Two types of rules can be used to justify steps in formal proofs: rules of inference and rules of replacement. In order to use these properly, you should understand the differences between them.
The main difference is that rules of inference are forms of valid arguments (that’s why they have a therefore ∴ symbol), but rules of replacement are forms of equivalent propositions (which is why they have the equivalence sign ≡ between the two parts). This fundamental distinction is the cause of all other differences in how they are applied in proofs.
- Rules of inference only work in one direction, but rules of replacement work in either direction. For example, you may not start with A ⊃ (A • C) in step 4, then in step 5 conclude A ⊃ C by 4 Abs., because Absorption is a rule of inference. But you may start with ~M ⊃ ~L in step 4, then conclude L ⊃ M in step 5 by 4 Trans. because Transposition is a rule of replacement, and the equivalence works both directions.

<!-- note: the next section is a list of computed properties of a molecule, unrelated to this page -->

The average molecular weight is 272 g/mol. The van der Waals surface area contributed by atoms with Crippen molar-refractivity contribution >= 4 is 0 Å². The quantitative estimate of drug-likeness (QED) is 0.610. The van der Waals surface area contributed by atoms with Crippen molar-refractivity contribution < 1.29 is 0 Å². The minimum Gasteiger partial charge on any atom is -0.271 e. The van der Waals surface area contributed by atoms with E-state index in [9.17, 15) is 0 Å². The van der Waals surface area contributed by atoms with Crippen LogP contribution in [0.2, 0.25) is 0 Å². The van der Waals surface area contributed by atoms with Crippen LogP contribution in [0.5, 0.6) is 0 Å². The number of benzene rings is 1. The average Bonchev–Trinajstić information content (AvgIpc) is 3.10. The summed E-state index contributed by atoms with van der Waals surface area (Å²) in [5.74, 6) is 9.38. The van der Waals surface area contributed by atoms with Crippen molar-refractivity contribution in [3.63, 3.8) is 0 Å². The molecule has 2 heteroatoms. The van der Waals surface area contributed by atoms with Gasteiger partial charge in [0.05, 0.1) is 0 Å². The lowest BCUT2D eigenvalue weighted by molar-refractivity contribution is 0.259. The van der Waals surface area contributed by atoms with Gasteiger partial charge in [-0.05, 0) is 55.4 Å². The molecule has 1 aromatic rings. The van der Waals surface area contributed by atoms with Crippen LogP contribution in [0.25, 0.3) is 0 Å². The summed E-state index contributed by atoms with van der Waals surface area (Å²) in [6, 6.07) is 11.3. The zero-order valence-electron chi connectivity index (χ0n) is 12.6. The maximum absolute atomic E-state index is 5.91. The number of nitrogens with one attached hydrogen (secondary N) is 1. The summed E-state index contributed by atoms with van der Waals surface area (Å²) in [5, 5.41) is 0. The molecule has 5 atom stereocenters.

- Rules of inference may not be used within a larger compound proposition, but rules of replacement may be applied wherever they occur, even inside compound propositions. For example, you may not start with ~(E • G) in step 3, then conclude ~E in step 5 by 3 Simp. You may not simplify inside a larger proposition, because Simplification is a rule of inference. But you may start with P ⊃ (~P v Q) in step 6, and then conclude P ⊃ (P ⊃ Q) in step 7 by 6 Impl., because Material Implication is a rule of replacement, and can be applied within the parentheses.
- Rules of inference can have two premises, and thus the justification may have two numbers before the abbreviated rule name. But rules of replacement state that one proposition is equivalent to another, and thus the justification will always only have one number in front of the abbreviated rule name. Thus, while you will sometimes have 5, 3 H.S. as a justification, you cannot have 5, 3 Equiv. as a justification.
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